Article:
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Nagaland govt: Kin order on governor’s nudge

Nagaland govt: Kin order on governor’s nudge

The Nagaland government has disclosed that the decision to ask its employees to furnish information about relatives who are members of underground groups was “made on the direction” of state governor R.N. Ravi.

In a clarification on Thursday night in the “interest of maintaining transparency”, the government revealed what was behind the July 7 order issued by chief secretary Temjen Toy, directing all departmental heads to submit by August 7 the names of government employees whose family members or relatives are members of underground organisations.

The clarification comes in the wake of strong criticism by Naga groups that are part of the ongoing peace talks as well as the Naga Hoho, the apex tribal body of the state.

According to the government, the move was initiated on February 14, the day Ravi, who assumed charge as governor in August last year, had through his commissioner and secretary, written to Toy expressing his “desire” to have a database of state government employees’ family members and relatives in underground organisations.

“The letter required every government employee to make a self-declaration in a format which was enclosed along with the letters. The letter desired members of the police department to be segregated and furnished separately. The letter further directed the home commissioner to keep hard copies of the declaration and a soft copy to be sent to the governor’s office by April 2,” the government clarification stated.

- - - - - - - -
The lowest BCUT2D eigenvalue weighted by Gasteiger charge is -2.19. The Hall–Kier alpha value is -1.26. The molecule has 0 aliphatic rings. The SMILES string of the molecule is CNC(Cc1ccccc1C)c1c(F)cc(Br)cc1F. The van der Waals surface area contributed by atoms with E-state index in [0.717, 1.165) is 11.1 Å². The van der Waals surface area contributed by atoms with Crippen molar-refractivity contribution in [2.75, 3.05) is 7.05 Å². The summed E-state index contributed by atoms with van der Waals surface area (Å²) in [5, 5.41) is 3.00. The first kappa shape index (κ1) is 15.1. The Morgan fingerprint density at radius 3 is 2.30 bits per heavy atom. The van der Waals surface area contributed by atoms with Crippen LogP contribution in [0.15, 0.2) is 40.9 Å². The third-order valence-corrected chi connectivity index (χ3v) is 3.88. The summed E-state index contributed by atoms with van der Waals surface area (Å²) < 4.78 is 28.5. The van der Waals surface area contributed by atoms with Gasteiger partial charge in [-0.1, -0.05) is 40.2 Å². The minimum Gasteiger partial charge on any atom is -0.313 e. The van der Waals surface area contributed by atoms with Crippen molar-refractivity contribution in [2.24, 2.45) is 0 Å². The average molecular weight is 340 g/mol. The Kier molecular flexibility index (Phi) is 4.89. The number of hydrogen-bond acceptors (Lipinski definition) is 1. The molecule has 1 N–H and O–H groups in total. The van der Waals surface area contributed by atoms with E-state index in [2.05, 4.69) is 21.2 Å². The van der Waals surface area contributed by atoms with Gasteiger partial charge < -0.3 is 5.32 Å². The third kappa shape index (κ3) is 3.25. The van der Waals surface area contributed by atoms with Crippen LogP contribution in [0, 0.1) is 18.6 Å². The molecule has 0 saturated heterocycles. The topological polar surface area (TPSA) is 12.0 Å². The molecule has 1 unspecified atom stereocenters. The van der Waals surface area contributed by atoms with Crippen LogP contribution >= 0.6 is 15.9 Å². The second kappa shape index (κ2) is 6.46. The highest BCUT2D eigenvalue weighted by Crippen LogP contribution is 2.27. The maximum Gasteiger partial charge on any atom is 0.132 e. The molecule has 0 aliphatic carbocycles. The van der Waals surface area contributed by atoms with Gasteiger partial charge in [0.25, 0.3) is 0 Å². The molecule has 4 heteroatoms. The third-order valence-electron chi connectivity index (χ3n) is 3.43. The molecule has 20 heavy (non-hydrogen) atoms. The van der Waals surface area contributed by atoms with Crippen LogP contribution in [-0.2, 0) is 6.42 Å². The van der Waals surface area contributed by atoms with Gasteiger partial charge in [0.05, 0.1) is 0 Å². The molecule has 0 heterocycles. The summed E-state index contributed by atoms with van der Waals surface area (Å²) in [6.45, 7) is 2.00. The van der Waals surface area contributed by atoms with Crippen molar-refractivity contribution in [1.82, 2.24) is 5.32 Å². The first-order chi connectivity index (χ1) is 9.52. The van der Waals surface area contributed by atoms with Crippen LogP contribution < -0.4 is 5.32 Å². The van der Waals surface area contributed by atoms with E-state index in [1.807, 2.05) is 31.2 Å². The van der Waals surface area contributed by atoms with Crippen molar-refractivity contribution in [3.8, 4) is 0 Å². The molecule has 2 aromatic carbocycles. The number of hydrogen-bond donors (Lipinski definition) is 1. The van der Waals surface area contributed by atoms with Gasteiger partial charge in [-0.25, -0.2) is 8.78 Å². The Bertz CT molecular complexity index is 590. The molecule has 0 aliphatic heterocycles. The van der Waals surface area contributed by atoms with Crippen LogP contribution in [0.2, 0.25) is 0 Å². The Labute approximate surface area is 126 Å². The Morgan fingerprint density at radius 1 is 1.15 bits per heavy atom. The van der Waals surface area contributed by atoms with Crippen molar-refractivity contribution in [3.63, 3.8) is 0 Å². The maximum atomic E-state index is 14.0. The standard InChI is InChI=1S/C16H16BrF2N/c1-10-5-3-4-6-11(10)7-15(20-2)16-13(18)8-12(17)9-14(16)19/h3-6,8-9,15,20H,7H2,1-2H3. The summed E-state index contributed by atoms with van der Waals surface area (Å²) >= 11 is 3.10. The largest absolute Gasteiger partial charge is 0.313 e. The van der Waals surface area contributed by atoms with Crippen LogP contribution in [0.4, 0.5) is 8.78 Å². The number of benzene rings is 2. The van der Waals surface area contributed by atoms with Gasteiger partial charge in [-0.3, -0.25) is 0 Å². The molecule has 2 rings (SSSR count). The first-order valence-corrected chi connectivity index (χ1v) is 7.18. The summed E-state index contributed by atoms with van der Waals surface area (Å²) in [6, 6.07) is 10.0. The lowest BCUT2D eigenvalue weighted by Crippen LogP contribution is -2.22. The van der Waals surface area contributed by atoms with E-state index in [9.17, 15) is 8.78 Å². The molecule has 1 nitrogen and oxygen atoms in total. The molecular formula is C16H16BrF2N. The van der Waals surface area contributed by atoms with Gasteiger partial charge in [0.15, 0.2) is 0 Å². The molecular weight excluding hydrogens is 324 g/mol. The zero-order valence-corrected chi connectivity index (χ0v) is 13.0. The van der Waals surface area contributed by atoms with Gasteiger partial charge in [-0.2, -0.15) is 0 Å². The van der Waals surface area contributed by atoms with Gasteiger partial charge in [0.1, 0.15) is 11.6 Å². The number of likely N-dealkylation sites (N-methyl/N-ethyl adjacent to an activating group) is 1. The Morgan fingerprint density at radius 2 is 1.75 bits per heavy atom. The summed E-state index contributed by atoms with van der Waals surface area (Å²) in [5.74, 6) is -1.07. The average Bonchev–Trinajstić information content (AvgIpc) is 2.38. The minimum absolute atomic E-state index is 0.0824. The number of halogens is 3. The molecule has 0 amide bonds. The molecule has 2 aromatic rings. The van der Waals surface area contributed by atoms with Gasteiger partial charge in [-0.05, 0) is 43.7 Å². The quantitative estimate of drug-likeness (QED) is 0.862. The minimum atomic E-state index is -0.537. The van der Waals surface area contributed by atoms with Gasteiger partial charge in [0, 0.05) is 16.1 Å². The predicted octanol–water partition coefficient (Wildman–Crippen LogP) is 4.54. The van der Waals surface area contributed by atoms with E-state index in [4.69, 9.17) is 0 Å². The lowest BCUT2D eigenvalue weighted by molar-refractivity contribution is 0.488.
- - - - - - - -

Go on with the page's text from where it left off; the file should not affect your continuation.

The governor’s office even sent a reminder letter to the chief secretary’s office on June 24.

The government decision to issue the July 7 office memorandum was made on the “direction of the honourable governor” which was deliberated by the state cabinet in its meeting held on July 3, the clarification said.

The National Socialist Council of Nagalim (Isak-Muivah) had on Tuesday said the government move was a “retrograde step” aimed at “crippling” the Naga political movement. The same day, seven other groups involved in the peace process with the Centre, under the banner of Naga National Political Groups and the Naga Hoho, voiced their opposition to the government order.

This is the second time since June that a move by Ravi has generated so much heat. The first was his June 16 letter to the chief minister highlighting the grim law and order situation in the state with over half-a-dozen armed gangs indulging in extortion, “challenging” the legitimacy of the state government by “brazenly” running their so-called governments.

The NSCN (I-M) and the NNPGs were quick to respond after Ravi’s letter got leaked on the social media on June 25, saying they don’t extort but “levy taxes for the Naga cause”. The state government on June 30 said that the governor assessment “does not appear to be factual”.

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